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Colac 6 Day Race 1984

Posted on Nov 3, 2019 in Blog, Women's endurance running history

In 2001 Eleanor Robinson was inducted into the International Association of Ultrarunners Hall of Fame. She was asked to choose the top ten performances of her career. The Colac 6 Day Race was number 5 on her list. This article is an edited version of Eleanor’s account which was published in the IAU Newsletter March 2001.

Looking back through my diary for 1984 it is difficult to believe all the events that I managed to get in that year. I started in February with the 24-hour race at Milton Keynes where I set an indoor record. In March it was the 48-hour race at Montauban, France, with another record. April saw the three day Danube Run and July the New York 6 Day Race with more records. Three weeks later I ran a 24 hour race and three more weeks later the Nottingham 6 Day Race.

I had also run six marathons, winning three of them. In October I went to Chicago for my first 100km and fully intended that race to be the final ultra of the year. But soon after my return from Chicago, I received an invitation to compete in Australia at the Colac Six Day Race, starting on 26th November. My hard-fought-for world record set in the New York 6 Day Race had been broken by Frenchwoman Edith Couhe at the La Rochelle 6 Day Race in October and this was my chance to retrieve it.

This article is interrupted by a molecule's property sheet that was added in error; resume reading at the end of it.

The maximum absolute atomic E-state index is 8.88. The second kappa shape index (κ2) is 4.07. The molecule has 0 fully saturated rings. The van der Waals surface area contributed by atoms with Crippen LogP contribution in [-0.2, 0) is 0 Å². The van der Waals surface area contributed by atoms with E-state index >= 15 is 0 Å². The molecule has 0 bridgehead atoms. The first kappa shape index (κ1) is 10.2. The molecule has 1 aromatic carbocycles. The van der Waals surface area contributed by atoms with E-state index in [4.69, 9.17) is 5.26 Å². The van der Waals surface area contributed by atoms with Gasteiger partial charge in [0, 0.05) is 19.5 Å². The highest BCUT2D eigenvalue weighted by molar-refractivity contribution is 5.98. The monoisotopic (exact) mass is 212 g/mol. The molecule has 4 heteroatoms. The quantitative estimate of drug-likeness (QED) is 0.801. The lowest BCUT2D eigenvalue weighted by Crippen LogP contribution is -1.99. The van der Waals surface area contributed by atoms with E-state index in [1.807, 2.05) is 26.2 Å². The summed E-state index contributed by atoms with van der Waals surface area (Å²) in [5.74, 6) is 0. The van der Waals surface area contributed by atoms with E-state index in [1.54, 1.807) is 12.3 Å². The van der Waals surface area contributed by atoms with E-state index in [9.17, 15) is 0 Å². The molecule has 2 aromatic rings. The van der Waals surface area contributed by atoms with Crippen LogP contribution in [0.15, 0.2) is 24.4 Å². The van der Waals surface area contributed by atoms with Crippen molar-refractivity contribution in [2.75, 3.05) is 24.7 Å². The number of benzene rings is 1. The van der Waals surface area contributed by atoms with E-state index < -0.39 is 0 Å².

This was my first visit to Australia and the start of many very enjoyable competitions. I came to look at Colac as my second home and Australia was a country I was to race in at least twice and sometimes three times a year over the following few years. Whilst I think of all the Colac races with affection, it is the first one that sticks in my mind as it was then that not only did I get back the world six day record but in doing so became the first woman to break 500 miles in a six day race.

Halfway through the race I knew that if I could clock 80 miles a day for each of the next three days I would pass 500 miles. This was to surpass my wildest dreams and would represent a major breakthrough for women.

Though 1984 was not my best ever six day result it was a performance that I never expected and would lead me on to some stunning events in Australia. Despite the heat in Australia to which I always had a bad reaction, somehow I was able to get the best out of myself. I was never beaten in an ultra race in Australia.


The Colac 6 Day Race took place in the City of Colac in Victoria state. It took place each year from 1984 to 2005. The course was a 400 metre track around the Memorial Square.

The race was renamed the Cliff Young Australian 6-Day Race in 2004 in honour of the pioneering Australian ultrarunner who had died the previous year.

Robinson (then Adams) competed in the race five times from 1984 to 1989 and was the only athlete to win the race 5 consecutive times. (The race was not held in 1985). She set world records in 1984, 1987, and 1989.

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